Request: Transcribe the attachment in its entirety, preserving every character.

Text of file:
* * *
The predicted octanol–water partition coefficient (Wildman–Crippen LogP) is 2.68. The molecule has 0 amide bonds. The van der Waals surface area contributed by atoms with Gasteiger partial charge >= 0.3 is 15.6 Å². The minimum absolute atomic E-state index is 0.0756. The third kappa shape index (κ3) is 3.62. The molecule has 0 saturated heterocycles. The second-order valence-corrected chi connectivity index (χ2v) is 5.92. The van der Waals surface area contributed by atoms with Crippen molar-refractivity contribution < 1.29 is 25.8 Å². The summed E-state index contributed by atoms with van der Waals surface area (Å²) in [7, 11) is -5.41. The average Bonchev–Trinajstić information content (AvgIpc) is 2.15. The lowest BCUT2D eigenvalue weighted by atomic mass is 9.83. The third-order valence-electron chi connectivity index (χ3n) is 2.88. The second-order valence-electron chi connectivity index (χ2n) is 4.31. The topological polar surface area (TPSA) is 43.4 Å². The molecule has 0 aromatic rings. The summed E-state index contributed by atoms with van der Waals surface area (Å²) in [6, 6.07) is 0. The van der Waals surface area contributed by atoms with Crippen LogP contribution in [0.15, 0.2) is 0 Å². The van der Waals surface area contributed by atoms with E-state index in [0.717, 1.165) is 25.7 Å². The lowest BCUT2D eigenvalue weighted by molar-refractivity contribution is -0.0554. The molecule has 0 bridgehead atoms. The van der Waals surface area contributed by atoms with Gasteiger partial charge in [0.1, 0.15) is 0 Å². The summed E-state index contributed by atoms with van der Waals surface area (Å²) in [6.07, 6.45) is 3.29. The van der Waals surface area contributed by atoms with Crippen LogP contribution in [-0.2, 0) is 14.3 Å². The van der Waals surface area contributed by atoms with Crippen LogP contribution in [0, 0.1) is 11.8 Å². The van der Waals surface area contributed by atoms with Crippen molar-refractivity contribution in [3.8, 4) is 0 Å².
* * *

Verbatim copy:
The predicted octanol–water partition coefficient (Wildman–Crippen LogP) is 2.68. The molecule has 0 amide bonds. The van der Waals surface area contributed by atoms with Gasteiger partial charge >= 0.3 is 15.6 Å². The minimum absolute atomic E-state index is 0.0756. The third kappa shape index (κ3) is 3.62. The molecule has 0 saturated heterocycles. The second-order valence-corrected chi connectivity index (χ2v) is 5.92. The van der Waals surface area contributed by atoms with Crippen molar-refractivity contribution < 1.29 is 25.8 Å². The summed E-state index contributed by atoms with van der Waals surface area (Å²) in [7, 11) is -5.41. The average Bonchev–Trinajstić information content (AvgIpc) is 2.15. The lowest BCUT2D eigenvalue weighted by atomic mass is 9.83. The third-order valence-electron chi connectivity index (χ3n) is 2.88. The second-order valence-electron chi connectivity index (χ2n) is 4.31. The topological polar surface area (TPSA) is 43.4 Å². The molecule has 0 aromatic rings. The summed E-state index contributed by atoms with van der Waals surface area (Å²) in [6, 6.07) is 0. The van der Waals surface area contributed by atoms with Crippen LogP contribution in [0.15, 0.2) is 0 Å². The van der Waals surface area contributed by atoms with E-state index in [0.717, 1.165) is 25.7 Å². The lowest BCUT2D eigenvalue weighted by molar-refractivity contribution is -0.0554. The molecule has 0 bridgehead atoms. The van der Waals surface area contributed by atoms with Gasteiger partial charge in [0.1, 0.15) is 0 Å². The summed E-state index contributed by atoms with van der Waals surface area (Å²) in [6.07, 6.45) is 3.29. The van der Waals surface area contributed by atoms with Crippen LogP contribution in [-0.2, 0) is 14.3 Å². The van der Waals surface area contributed by atoms with Crippen LogP contribution in [0, 0.1) is 11.8 Å². The van der Waals surface area contributed by atoms with Crippen molar-refractivity contribution in [3.8, 4) is 0 Å².